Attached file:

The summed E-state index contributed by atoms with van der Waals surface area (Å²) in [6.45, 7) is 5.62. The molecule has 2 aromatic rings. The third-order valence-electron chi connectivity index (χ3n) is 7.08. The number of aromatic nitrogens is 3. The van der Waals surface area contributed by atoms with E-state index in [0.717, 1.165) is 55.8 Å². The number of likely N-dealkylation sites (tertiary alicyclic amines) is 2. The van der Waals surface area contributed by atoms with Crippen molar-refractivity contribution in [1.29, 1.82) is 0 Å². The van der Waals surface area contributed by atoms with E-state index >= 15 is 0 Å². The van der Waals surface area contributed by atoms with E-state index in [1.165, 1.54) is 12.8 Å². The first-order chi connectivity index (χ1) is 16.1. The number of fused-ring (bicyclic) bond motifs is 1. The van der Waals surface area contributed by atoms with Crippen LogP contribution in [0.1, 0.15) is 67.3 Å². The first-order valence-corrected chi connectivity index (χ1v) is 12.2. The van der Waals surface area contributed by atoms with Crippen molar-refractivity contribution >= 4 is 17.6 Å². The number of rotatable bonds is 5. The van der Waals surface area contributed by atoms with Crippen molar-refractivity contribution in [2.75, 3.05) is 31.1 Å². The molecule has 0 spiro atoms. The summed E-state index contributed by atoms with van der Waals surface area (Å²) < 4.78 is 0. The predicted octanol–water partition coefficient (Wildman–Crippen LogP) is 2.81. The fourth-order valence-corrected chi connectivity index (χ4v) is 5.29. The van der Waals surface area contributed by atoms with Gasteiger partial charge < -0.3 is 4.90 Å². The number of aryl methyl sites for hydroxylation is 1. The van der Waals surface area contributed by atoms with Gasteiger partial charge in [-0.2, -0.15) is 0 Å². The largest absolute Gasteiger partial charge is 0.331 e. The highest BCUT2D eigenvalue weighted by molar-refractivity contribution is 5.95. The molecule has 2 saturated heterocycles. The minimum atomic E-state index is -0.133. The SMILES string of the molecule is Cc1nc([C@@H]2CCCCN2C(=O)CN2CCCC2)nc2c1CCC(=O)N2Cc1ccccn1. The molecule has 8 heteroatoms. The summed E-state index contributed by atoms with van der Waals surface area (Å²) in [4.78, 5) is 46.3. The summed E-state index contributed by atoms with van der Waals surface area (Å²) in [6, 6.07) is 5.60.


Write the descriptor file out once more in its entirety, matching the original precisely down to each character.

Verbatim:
The summed E-state index contributed by atoms with van der Waals surface area (Å²) in [6.45, 7) is 5.62. The molecule has 2 aromatic rings. The third-order valence-electron chi connectivity index (χ3n) is 7.08. The number of aromatic nitrogens is 3. The van der Waals surface area contributed by atoms with E-state index in [0.717, 1.165) is 55.8 Å². The number of likely N-dealkylation sites (tertiary alicyclic amines) is 2. The van der Waals surface area contributed by atoms with Crippen molar-refractivity contribution in [1.29, 1.82) is 0 Å². The van der Waals surface area contributed by atoms with E-state index >= 15 is 0 Å². The van der Waals surface area contributed by atoms with E-state index in [1.165, 1.54) is 12.8 Å². The first-order chi connectivity index (χ1) is 16.1. The number of fused-ring (bicyclic) bond motifs is 1. The van der Waals surface area contributed by atoms with Crippen LogP contribution in [0.1, 0.15) is 67.3 Å². The first-order valence-corrected chi connectivity index (χ1v) is 12.2. The van der Waals surface area contributed by atoms with Crippen molar-refractivity contribution >= 4 is 17.6 Å². The number of rotatable bonds is 5. The van der Waals surface area contributed by atoms with Crippen molar-refractivity contribution in [2.75, 3.05) is 31.1 Å². The molecule has 0 spiro atoms. The summed E-state index contributed by atoms with van der Waals surface area (Å²) < 4.78 is 0. The predicted octanol–water partition coefficient (Wildman–Crippen LogP) is 2.81. The fourth-order valence-corrected chi connectivity index (χ4v) is 5.29. The van der Waals surface area contributed by atoms with Gasteiger partial charge < -0.3 is 4.90 Å². The number of aryl methyl sites for hydroxylation is 1. The van der Waals surface area contributed by atoms with Gasteiger partial charge in [-0.2, -0.15) is 0 Å². The largest absolute Gasteiger partial charge is 0.331 e. The highest BCUT2D eigenvalue weighted by molar-refractivity contribution is 5.95. The molecule has 2 saturated heterocycles. The minimum atomic E-state index is -0.133. The SMILES string of the molecule is Cc1nc([C@@H]2CCCCN2C(=O)CN2CCCC2)nc2c1CCC(=O)N2Cc1ccccn1. The molecule has 8 heteroatoms. The summed E-state index contributed by atoms with van der Waals surface area (Å²) in [4.78, 5) is 46.3. The summed E-state index contributed by atoms with van der Waals surface area (Å²) in [6, 6.07) is 5.60.